Looking at the steel Bahama shutters on Old Key Lime House, Mike Bornstein can picture their evolution: first, wood, with down-tilted slats to let in air and light; then steel, later treated for added strength, then aluminum, later extruded for the same reason; then plastics, and Plexiglas, and Fiberglas clamshells, and carbon composites, and glass annealed or coated with various films, to keep it from shattering. He can see corrugated panels, and more expensive roll-down shutters and form-fitting accordions.

Before he became Lantana’s town manager in 2000, Bornstein worked for friends who had started manufacturing a patented clear polycarbonate extruded panel. “I learned about product approval and testing,” he says, “and about the engineering, where the anchoring has to be mounted in certain places around the structure. A lot of people think, well, I’m going to go screw this plywood in, and they attach it to the window frame, and (in the storm) the whole thing comes out.”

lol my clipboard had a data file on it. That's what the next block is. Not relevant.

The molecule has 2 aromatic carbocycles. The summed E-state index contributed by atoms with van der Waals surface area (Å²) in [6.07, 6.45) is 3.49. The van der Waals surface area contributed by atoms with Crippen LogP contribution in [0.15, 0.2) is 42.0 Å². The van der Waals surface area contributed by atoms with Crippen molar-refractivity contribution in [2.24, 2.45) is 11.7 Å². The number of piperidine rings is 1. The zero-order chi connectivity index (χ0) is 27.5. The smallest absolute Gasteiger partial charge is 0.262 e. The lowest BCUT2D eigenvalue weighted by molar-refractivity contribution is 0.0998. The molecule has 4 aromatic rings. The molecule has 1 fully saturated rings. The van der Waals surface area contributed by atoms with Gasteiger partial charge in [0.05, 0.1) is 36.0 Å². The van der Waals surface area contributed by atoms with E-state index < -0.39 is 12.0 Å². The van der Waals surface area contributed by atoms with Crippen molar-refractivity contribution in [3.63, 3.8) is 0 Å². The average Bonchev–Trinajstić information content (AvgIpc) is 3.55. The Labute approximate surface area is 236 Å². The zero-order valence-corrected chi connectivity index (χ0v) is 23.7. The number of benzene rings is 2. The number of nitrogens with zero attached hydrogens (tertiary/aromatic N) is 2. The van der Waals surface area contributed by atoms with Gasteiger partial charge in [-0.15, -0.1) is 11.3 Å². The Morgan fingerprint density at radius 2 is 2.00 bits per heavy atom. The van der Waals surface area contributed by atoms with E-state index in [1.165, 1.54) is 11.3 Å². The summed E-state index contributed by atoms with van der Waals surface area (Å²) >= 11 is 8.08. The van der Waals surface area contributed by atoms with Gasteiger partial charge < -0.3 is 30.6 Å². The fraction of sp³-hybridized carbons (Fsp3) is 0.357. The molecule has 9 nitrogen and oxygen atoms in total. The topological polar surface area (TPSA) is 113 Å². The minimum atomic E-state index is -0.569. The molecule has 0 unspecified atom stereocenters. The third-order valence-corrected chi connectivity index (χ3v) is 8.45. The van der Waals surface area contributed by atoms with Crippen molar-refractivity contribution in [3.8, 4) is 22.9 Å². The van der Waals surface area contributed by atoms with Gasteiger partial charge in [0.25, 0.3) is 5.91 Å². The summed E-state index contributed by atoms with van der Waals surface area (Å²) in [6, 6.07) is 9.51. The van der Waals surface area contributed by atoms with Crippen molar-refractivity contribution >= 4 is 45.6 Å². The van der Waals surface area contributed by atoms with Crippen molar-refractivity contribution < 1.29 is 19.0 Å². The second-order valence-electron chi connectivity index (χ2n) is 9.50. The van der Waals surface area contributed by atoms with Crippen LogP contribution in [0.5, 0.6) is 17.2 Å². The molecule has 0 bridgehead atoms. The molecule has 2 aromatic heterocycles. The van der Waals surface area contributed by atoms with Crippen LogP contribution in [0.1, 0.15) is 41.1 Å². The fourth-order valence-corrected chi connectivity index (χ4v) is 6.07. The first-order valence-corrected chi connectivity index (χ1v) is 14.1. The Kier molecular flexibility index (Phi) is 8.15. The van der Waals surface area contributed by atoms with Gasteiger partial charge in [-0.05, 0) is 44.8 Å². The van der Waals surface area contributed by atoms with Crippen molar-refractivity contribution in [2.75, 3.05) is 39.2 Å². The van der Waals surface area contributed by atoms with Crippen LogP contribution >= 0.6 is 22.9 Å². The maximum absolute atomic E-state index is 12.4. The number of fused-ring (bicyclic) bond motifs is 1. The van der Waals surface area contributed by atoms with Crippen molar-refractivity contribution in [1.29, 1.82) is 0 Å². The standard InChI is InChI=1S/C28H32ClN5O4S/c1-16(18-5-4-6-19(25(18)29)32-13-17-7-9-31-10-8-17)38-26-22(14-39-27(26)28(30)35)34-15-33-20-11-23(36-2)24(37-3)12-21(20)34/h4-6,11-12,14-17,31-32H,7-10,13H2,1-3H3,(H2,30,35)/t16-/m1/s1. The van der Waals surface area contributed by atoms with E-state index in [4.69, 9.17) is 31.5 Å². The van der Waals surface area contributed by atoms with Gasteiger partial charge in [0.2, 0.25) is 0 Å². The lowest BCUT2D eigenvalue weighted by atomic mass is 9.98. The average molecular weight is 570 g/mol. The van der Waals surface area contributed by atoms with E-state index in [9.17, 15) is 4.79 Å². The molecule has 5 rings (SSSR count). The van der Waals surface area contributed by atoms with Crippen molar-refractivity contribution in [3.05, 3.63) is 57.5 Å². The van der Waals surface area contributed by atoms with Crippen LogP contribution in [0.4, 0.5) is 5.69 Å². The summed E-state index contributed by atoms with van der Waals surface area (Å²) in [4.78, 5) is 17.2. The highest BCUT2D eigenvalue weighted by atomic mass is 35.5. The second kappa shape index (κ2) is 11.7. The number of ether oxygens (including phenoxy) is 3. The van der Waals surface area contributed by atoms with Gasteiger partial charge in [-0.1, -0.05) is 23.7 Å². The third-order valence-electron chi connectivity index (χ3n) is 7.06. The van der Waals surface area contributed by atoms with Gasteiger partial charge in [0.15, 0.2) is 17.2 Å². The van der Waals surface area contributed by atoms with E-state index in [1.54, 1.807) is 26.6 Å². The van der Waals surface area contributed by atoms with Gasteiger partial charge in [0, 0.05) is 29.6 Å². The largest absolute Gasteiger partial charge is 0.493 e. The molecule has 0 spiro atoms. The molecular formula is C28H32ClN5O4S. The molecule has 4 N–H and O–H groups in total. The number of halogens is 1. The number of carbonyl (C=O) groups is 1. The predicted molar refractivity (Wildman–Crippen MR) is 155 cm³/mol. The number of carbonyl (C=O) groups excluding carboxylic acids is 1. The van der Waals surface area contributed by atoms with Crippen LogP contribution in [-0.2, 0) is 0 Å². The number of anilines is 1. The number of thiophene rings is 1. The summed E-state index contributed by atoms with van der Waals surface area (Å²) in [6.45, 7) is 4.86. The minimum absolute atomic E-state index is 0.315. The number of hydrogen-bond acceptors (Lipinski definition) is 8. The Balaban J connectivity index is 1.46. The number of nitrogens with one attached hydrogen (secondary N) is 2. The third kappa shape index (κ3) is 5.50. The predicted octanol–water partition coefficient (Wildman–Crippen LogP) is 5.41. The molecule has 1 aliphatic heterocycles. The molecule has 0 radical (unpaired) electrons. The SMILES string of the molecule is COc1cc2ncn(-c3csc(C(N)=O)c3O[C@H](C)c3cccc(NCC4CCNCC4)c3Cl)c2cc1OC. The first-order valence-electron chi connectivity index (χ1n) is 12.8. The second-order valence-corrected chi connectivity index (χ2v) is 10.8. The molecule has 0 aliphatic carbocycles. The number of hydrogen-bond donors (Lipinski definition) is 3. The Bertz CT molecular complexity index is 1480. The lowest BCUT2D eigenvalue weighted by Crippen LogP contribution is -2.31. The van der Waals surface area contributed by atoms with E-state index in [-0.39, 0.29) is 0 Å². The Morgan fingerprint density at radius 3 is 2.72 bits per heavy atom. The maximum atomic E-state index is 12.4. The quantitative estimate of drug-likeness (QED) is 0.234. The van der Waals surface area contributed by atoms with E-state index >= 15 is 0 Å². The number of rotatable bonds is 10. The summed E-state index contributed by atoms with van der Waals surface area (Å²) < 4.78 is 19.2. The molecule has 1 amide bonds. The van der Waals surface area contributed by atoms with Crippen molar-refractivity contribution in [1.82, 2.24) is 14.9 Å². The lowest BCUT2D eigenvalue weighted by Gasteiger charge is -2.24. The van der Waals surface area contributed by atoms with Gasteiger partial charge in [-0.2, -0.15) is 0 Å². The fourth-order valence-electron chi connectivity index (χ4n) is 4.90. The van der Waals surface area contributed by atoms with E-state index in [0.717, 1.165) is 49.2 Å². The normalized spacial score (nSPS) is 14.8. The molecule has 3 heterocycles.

He learned the importance, he says, of proper bolting and materials, and of price. “There’s always the plywood option, but the steel panels have come down considerably,” he says. “You want to make sure your installation is up to code, hurricane-rated.

“After Andrew, everybody was scrambling to reassess. A lot of the need was for better inspection. You want to find that balance of what’s truly needed for safety and what’s reasonable. If you like the look, that’s even better.”

— Tim Norris

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